THE first Islamic state was established by the Prophet (peace be upon him) in Madinah. At first, it was a city state, limited to Madinah and its surroundings. However, within a few years it extended further. Only ten years after its establishment, it included the whole of the Arabian Peninsula. This development was rapid, particularly in the second half of that decade which was blessed by the fact that the Prophet himself conducted the affairs of the state, according to what God revealed to him in matters of religion and on the basis of his discretion and consultation with his companions in worldly matters.
Toward the end of his noble life, the Prophet needed to appoint governors of remote parts of the land of Islam. One of these was Muâdh ibn Jabal who was sent to Yemen as its governor. He was a young man approaching 30 years of age, but he was well versed in the Qurâan and he had acquired very good knowledge of Islam. The Prophet was keen to give him clear instructions on how to approach his task. These were given on more than one occasion, the last of which was when Muâadh was about to depart. We have several Hadiths speaking of these instructions. We will discuss one of these as it outlines an important aspect of Islamic advocacy.
Ibn Abbas reports that when the Prophet appointed Muâadh as governor of Yemen, he told him that its population included large sections of Christians. He said to him: âCall on them to declare their testimony that there is no deity other than God and that I am Godâs messenger. If they accept this, then inform them that God has made it a duty incumbent on them to offer five obligatory prayers every day and night. If they accept this, inform them that God has made it obligatory that they should pay zakat, which is taken from the rich among them and distributed to their poor.â (Related by Al-Bukhari).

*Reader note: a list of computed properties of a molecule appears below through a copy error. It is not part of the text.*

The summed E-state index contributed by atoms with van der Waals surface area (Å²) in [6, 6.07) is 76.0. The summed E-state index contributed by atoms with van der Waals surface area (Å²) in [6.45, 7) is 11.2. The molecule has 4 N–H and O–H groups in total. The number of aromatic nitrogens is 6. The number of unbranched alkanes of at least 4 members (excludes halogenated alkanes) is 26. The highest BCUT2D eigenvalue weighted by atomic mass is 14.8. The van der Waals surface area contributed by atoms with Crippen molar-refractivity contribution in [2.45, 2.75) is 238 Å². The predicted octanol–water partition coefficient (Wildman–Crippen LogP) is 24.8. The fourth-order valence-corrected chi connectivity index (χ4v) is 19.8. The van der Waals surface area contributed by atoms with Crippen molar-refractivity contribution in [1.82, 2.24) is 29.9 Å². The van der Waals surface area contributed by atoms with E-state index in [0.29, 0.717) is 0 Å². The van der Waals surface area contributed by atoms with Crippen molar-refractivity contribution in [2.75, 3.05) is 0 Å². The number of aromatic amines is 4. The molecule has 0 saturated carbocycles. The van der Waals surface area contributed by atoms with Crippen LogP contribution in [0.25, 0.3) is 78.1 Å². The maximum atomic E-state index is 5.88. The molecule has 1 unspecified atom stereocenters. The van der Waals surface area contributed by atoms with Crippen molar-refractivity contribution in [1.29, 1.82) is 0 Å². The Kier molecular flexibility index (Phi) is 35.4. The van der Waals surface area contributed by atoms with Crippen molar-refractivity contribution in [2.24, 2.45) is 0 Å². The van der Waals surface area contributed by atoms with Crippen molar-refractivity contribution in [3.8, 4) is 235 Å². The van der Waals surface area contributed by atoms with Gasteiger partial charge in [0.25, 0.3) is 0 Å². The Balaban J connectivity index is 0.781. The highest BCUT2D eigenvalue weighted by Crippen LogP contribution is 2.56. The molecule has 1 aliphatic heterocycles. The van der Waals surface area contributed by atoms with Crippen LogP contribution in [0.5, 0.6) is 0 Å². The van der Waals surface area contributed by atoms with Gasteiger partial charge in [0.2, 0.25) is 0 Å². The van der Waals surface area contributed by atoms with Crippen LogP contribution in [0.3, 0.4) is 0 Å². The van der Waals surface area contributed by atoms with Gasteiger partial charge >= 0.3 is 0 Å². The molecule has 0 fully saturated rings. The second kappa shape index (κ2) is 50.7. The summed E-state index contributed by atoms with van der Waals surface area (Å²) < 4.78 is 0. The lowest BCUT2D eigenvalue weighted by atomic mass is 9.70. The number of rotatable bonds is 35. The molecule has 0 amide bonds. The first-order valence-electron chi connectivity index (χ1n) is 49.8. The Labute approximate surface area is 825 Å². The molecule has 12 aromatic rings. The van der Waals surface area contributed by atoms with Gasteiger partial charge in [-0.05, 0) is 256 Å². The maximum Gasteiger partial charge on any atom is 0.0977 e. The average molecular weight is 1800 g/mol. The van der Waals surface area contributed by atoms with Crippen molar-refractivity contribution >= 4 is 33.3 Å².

The first thing to note in this Hadith is the gradual approach in the advocacy of Islam. It is important to concentrate first on the basic and most fundamental principle, which is Godâs oneness and Muhammadâs status as Godâs messenger. No duties of Islam need to be mentioned at this stage, because these are required only of Muslims. A person becomes a Muslim when he makes the declaration: âI bear witness that there is no deity other than God and that Muhammad is Godâs messenger.â It is not sufficient to believe in Godâs oneness without adding the belief in Muhammadâs message. How else can we learn what God requires of us, unless he gives us His teachings and instructions through His messenger?
The Prophet makes it clear to Muâadh that only when those people have accepted that and declared their belief he should tell them about prayer, and that they have to offer the five obligatory prayers, spread over the night and day, every day. Needless to say, Muâadh would instruct them about these prayers and how and when they must be offered.
When the people accept this and begin to pray their five daily prayers, Muâadh would tell them about zakat. We note that the Prophet states that zakat âis taken from the rich among them and distributed to their poor.â There are two points here: The first is that if a Muslim refuses to pay zakat, it is taken from him without his consent. The second is that it should be distributed to the poor in the same city, village or district. It cannot be sent elsewhere unless the poor in that locality have been given enough to enable them to have a decent standard of living. Within a few years Muâadh sent some of the zakat he collected in Yemen to Madinah. Umar, who was Caliph at the time, questioned him as he was aware that zakat should be distributed within the locality where it is paid. Muâadh told him that he only sent the surplus, after he had made sure that everyone in Yemen was self-sufficient.